Constructions liens are a particularly complicated area of law.
If you’ve done work on somebody’s property or if you’ve supplied materials for a building project and they haven’t paid you, then you may want to consider securing the money you’re owed by putting on a construction lien.
The lien is registered on title to the property. Then if the owner tries to sell the property, any potential purchaser will be alerted to the problem.
Construction liens are very time sensitive. We understand: if you’re the builder or the tradesperson who’s owed the money, you keep hoping you will get paid. You keep hoping you won’t have to retain a lawyer to put on a lien. And there are two very good reasons for that.
First of all, and particularly if there’s still more work to be done or the potential for future contracts, you want to try and maintain your relationship with the property owner. It’s hard to recover trust and cooperation once you’ve “liened in”.
And secondly, there’s no question that the lien process is both costly and cumbersome, with some significant up-front expense and the prospect of multiple hearings in the Superior Court of Justice.
But if a lien is your best remedy and you wait too long, you may lose your opportunity of putting on your lien. Then you could be left as an unsecured creditor potentially holding the bag. No matter how much you want to believe the promises of payment, and even if you have every intention of putting on a lien at the last minute, waiting has to be stressful for you. In addition, if you wait you may not be able to find a lawyer with sufficient experience and expertise in construction law to get it done for you in time. Not every law office offers construction law services.
There are certainly some circumstances in which a construction lien isn’t necessary and would constitute unnecessary expense. There are some circumstances in which (assuming the amount owed is less than $25,000) a much simpler Small Claims Court process would suffice. But don’t assume that because your claim is under $25,000 the Small Claims Court process is appropriate for you in your circumstances. If you need to put on a construction lien, that’s absolutely the route to take.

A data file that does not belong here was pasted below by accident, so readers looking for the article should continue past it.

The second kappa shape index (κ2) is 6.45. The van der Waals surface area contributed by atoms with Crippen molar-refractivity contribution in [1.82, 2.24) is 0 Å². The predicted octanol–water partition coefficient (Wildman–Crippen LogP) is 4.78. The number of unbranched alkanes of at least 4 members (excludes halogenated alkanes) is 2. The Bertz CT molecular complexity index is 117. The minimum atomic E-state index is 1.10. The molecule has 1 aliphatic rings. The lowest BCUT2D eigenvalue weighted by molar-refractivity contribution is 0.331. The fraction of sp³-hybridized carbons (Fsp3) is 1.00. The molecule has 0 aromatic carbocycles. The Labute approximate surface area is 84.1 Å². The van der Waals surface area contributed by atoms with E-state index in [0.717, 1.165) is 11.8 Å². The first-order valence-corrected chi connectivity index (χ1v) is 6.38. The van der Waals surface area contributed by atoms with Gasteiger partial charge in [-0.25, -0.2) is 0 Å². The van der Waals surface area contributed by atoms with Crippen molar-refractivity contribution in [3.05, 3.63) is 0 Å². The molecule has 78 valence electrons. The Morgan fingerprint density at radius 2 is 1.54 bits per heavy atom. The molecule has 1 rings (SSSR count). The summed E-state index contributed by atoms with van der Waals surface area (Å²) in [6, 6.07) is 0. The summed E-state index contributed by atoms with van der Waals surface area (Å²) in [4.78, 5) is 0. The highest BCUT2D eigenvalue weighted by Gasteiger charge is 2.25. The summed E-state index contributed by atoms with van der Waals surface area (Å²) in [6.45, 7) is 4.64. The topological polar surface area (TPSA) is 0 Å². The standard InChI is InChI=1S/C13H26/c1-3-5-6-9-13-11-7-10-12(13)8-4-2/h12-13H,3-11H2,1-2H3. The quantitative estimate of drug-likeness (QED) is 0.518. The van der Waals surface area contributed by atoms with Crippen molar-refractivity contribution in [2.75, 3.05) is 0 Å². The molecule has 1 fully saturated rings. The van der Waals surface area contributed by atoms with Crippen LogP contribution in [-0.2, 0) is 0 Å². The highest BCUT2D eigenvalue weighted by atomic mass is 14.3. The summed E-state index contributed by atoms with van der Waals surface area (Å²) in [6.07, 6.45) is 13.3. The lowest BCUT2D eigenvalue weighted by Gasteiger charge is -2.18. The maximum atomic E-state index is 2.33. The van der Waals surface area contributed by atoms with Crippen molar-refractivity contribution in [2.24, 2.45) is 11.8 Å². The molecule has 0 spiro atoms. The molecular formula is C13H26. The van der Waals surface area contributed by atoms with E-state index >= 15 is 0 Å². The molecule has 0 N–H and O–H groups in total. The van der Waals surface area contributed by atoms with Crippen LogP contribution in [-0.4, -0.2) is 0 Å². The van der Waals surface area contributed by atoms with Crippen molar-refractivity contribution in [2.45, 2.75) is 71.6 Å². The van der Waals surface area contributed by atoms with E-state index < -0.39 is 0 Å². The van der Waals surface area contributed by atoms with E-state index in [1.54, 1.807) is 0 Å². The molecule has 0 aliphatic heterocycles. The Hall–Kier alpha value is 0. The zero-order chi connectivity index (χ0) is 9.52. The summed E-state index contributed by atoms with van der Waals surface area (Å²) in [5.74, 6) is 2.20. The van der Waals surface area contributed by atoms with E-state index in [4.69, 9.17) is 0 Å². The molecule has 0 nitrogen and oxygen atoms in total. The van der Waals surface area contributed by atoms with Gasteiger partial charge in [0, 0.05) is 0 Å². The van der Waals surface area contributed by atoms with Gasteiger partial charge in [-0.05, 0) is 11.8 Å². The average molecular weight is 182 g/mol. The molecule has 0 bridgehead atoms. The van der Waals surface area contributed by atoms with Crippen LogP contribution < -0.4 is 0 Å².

Your take-away message? Get legal advice early from a lawyer with experience in construction law and construction liens who can weigh your circumstances. Don’t wait.
At Anderson Adams, Mike Adams knows when a construction lien is necessary and when it’s not. He’ll be frank and candid with his advice, looking for the lowest-cost effective option in your circumstances. But if it’s time to lien, then Mike and his staff can be nimble and quick.
Other construction law problems? Mike has litigated (and settled) many building issues, acting for both property owners and for builders. He’s got the experience and the expertise. He’s made the connections with the other experts you may require to prove your case. Himself a well-respected mediator and arbitrator, Mike is also thoroughly experienced with alternate dispute resolution approaches.
Rely upon Anderson Adams to help you nail down your construction lien and construction law concerns. At Anderson Adams we’re right beside you: always looking for the most constructive solutions.
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